STARK WARNING: UN chiefs says tourism must be ‘more responsible’

The United Nations General Assembly met this week for a first-ever dedicated session on tourism and its key role in inclusive recovery and growth. The meeting on Wednesday came at a critical juncture in history as the industry navigates its recent pandemic past while transitioning sustainably to the future – a future the assembly’s president warned is on a trajectory that “we cannot allow… to continue.”

The High-Level Thematic Debate was convened by the President of the General Assembly, Abdulla Shahid, in collaboration with the World Tourism Organization (UNWTO) and included both government representatives and public and private stakeholders in recognizing tourism’s unique ability to drive positive change.

Abdulla Shahid, UN General Assembly President

As the first-ever UNWTO Secretary-General to address the UN General Assembly, Zurab Pololikashvili stressed that “now is the time to build resilient and peaceful societies – and tourism can help make this happen. Tourism is a leading provider of opportunities because it is based on people, builds bridges, and helps create a better tomorrow for people everywhere.”

 

UN Deputy Secretary-General Chair Amina J. Mohammed, added, “Every part of the United Nations system, including the World Tourism Organization as its specialized agency for the sector, can leverage tourism to help us achieve the Sustainable Development Goals, from inclusive growth to gender empowerment and biodiversity protection.”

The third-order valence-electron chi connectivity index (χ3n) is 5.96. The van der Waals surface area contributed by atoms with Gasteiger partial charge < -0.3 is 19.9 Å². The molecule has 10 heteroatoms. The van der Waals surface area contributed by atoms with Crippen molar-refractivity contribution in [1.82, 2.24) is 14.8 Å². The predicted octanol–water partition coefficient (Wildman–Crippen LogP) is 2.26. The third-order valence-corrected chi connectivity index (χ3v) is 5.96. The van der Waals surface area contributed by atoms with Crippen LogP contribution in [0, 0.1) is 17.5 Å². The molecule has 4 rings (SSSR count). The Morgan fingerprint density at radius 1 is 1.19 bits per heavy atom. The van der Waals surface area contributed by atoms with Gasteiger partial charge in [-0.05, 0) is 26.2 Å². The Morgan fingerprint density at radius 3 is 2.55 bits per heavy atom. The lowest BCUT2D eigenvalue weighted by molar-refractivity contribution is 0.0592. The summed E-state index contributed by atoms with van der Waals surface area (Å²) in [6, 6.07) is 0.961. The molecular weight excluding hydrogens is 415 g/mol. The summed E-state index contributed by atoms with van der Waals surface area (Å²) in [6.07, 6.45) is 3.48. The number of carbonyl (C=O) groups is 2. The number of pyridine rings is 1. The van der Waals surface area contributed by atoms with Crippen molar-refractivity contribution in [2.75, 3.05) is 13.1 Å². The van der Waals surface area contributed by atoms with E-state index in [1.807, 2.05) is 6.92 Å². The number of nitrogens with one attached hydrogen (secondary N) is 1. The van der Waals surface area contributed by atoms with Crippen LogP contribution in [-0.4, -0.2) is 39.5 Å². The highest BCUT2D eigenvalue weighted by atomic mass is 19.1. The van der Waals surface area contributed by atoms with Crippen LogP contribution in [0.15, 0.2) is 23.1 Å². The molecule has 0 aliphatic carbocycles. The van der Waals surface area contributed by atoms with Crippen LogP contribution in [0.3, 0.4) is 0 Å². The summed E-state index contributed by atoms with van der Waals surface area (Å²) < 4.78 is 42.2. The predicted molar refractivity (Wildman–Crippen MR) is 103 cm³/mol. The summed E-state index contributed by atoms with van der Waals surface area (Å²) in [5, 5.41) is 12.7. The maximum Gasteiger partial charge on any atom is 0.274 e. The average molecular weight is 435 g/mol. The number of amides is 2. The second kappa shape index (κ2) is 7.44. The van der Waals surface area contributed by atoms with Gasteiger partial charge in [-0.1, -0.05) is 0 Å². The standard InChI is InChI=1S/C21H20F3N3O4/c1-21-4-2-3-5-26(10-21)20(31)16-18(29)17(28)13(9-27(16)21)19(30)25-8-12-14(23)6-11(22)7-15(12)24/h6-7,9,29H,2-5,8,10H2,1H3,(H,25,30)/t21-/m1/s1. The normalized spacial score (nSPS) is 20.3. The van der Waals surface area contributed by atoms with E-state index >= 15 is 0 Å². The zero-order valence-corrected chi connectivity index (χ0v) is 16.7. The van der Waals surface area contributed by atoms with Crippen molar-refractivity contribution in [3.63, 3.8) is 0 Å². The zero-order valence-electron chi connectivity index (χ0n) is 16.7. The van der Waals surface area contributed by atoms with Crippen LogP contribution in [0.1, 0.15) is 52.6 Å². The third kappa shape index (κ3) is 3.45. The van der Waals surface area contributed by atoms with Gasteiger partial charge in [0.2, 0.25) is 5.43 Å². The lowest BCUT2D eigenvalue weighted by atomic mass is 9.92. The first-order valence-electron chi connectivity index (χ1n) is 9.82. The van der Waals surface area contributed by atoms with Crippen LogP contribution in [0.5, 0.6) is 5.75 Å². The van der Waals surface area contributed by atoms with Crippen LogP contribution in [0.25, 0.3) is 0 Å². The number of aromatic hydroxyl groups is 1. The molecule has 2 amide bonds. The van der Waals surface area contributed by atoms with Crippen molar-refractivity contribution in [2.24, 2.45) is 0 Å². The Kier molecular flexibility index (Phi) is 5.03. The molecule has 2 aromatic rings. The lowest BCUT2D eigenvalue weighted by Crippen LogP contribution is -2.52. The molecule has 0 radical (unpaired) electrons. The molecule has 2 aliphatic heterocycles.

Shahid stressed the importance of tourism, particularly for small islands and developing states, but warned of its impact – from pollution (like plastics) to emissions and pressure on ecosystems and wildlife.

“We face a critical opportunity to not only reboot tourism, upon which so many are dependent for their jobs and livelihoods, but to transform it to make it more resilient, more sustainable and more responsible.”

With the UN’s “Green Economy Report” predicting triple-digit global increases in waste disposal, greenhouse gases and energy consumption by 2050, Shadid added, “We cannot allow this to continue. We must not reboot global tourism in a business-as-usual manner. We must be more ambitious than that, more responsible than that.”

People, planet and prosperity

A Fireside Chat, chaired by CNN International anchor Richard Quest, reflected the challenges faced through tourism’s recovery, addressing how best to reconcile potential trade-offs between the need for economic growth and creating jobs with advancing efforts for overall sustainability.

The high-level debate also featured a special roundtable discussion focused on tourism for people, with an emphasis on inclusivity. This was followed by a roundtable discussion on accelerating the climate-friendly transformation of tourism. The concluding third roundtable discussion focused on re-invigorating investments in tourism.

Placing tourism in the General Assembly

On the eve of the debate, Pololikashvili and Shahid met for discussions on tourism’s role in the wider work of the United Nations in which the latter commended UNWTO’s work in guiding tourism first through the biggest crisis in its history and now through the sector’s restart and recovery.

The high-level meeting also laid the foundations for the potential inclusion of tourism as a topic of annual debates or thematic sessions within the UN General Assembly.

First published at Travel Industry Today